Things now appear to be going “right” for stock and bond investors. The S&P 500 hit a recent low on Friday, Oct. 27, as the weakest six-month period of the year was coming to a close. After the new week got underway, however, investors piled back into equities, explains Sam Stovall, chief investment strategist at CFRA Research.
The catalyst: Expectations for higher rates continued to unwind ahead of the Nov. 1 end to the FOMC meeting and after Fed Chair Powell’s post-meeting press conference hinted that the rate-tightening cycle may have ended.
The tumble in the yield on the 10-year note then picked up speed, after peaking just shy of 5% earlier in October. Add to this the tentative end of the UAW strike and Q3 earnings that now point to a 1.8% gain versus an earlier forecast for a 1.5% decline.
S&P 500 (SPX)
Not surprisingly, expectations for an end-of-year rally have increased. Investors are again reminded that the S&P 500 rose in price an average of 13% in the nine months after the last rate hike in the past 30+ years and the fourth quarter of pre-election years for first-term presidents since 1948 saw the S&P 500 higher 100% of the time.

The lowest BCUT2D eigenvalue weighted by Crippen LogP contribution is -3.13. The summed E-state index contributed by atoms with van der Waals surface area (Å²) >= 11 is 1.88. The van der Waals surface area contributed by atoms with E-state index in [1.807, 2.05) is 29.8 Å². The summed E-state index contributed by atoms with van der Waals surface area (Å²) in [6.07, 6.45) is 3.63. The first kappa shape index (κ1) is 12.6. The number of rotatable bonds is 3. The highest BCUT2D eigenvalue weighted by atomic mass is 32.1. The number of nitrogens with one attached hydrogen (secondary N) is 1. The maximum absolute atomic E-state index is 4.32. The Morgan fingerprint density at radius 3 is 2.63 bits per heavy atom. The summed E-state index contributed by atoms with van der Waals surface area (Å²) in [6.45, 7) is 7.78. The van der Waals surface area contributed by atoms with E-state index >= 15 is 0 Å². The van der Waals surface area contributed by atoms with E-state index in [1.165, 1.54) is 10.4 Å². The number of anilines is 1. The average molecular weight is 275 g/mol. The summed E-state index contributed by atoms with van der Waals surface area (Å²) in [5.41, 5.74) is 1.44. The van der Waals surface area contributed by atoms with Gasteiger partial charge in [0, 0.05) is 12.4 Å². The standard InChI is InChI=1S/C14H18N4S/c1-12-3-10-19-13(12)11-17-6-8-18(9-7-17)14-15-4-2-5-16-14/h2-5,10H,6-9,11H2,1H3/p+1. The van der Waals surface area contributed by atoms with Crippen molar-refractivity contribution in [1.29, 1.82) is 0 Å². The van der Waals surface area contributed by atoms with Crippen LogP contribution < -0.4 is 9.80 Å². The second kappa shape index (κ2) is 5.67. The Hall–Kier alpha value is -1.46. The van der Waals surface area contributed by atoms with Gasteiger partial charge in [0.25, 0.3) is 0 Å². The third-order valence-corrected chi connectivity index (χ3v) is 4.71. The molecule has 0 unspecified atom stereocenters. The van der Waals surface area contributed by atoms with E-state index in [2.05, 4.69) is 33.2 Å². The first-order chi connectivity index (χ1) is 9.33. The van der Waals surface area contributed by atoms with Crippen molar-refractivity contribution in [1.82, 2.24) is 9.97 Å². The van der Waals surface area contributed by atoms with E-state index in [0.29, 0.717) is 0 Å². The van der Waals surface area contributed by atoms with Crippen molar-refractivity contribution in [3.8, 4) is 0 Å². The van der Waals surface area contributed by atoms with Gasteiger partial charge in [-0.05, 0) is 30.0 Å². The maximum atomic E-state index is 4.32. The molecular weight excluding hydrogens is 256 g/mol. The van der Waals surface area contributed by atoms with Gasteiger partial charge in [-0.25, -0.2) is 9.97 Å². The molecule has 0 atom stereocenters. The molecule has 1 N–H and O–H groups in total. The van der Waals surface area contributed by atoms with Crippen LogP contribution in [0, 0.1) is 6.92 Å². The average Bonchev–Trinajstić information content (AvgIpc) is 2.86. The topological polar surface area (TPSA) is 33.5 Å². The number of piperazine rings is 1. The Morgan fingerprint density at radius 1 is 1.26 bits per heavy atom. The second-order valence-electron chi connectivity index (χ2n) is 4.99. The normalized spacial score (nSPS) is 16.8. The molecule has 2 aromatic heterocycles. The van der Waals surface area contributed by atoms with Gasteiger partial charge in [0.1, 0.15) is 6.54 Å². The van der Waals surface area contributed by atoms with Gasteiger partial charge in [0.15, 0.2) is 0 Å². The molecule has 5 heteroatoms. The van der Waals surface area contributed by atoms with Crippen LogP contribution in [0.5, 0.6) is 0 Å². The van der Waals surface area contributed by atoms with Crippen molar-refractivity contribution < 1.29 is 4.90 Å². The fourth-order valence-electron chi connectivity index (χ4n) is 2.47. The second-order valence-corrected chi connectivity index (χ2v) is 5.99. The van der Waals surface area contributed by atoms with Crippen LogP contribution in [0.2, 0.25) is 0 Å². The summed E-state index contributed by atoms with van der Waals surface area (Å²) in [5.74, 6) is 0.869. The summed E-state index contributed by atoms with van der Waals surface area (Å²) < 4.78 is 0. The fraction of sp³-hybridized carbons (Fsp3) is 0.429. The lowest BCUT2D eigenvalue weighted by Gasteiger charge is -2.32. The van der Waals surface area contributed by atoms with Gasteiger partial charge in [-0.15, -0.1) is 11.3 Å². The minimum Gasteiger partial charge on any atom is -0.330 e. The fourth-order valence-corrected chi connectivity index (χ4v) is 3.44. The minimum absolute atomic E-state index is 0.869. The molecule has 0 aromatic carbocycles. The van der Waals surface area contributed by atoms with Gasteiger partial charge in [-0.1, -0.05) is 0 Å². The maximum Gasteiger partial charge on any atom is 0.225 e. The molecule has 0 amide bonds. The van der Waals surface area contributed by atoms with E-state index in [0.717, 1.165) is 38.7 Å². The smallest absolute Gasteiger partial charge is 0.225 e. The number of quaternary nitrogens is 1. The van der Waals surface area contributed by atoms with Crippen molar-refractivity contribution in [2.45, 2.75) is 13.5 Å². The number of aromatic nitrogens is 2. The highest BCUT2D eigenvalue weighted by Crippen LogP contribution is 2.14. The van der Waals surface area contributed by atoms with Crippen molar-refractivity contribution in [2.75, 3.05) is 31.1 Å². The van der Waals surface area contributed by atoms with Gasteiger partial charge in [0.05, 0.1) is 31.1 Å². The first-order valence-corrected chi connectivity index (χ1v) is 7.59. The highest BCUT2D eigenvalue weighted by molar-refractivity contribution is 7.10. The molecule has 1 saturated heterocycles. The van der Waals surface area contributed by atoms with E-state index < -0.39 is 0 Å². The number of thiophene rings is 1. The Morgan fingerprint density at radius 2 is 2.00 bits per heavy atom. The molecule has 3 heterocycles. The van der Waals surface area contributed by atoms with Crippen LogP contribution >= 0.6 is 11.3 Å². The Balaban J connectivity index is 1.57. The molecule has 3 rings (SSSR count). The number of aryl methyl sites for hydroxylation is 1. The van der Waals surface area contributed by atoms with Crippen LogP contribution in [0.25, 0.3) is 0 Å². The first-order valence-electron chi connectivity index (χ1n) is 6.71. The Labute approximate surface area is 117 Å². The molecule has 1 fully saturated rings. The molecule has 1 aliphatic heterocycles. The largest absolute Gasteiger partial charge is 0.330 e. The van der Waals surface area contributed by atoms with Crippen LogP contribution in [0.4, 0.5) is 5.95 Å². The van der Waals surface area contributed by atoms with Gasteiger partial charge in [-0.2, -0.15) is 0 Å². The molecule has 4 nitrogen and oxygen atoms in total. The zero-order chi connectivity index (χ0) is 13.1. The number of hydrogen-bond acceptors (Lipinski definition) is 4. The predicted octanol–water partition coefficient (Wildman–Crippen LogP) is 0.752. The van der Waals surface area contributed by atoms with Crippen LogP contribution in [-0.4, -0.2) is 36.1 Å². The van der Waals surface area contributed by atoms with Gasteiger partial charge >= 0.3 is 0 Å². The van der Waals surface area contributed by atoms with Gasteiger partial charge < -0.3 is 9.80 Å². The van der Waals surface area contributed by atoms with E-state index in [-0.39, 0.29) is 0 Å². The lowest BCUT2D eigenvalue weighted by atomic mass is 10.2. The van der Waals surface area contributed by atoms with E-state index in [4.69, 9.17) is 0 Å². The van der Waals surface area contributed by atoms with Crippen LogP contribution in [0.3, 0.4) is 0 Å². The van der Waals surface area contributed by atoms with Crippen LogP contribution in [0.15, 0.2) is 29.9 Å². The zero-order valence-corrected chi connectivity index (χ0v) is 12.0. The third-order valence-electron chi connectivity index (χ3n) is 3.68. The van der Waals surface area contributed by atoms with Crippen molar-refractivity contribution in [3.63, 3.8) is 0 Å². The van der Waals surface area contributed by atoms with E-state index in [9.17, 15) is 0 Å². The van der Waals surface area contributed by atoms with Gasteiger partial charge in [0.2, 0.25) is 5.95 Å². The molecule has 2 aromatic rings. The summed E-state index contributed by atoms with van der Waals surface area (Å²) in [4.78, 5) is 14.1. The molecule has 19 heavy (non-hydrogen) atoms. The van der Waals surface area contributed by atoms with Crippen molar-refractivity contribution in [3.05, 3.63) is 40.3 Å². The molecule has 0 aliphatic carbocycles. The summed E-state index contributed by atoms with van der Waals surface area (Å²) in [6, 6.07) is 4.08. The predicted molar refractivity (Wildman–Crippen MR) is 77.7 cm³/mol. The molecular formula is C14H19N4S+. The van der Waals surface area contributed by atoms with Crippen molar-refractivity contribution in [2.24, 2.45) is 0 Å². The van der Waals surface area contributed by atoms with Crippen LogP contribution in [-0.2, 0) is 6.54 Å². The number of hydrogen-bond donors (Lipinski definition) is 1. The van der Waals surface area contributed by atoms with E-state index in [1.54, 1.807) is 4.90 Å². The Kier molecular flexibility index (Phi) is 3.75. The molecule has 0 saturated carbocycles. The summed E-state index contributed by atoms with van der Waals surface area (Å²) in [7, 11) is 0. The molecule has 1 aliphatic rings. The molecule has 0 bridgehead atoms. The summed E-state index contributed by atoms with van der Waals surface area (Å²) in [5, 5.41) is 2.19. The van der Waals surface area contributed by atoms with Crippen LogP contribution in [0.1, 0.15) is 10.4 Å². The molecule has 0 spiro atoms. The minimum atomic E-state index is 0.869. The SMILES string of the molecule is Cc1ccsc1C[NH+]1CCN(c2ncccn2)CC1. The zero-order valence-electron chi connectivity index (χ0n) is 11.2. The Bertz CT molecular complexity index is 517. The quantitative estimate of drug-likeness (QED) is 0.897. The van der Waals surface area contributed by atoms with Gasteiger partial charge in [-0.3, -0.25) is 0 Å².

As a result of this renewed optimism, the S&P Composite 1,500 surged 4.8% week to date (WTD) through Nov. 2, accompanied by gains for all of its component sizes, styles, and sectors. The move was led by 5%-plus gains for the consumer discretionary, financials, real estate, and tech sectors, while the defensive consumer staples, energy, and health care groups lagged.
In addition, 97% of the 153 sub-industries rose in price, with six groups posting double-digit advances, while five groups remained mired in red ink. Moderating employment data and inflation reports should allow the market to maintain its upward trajectory.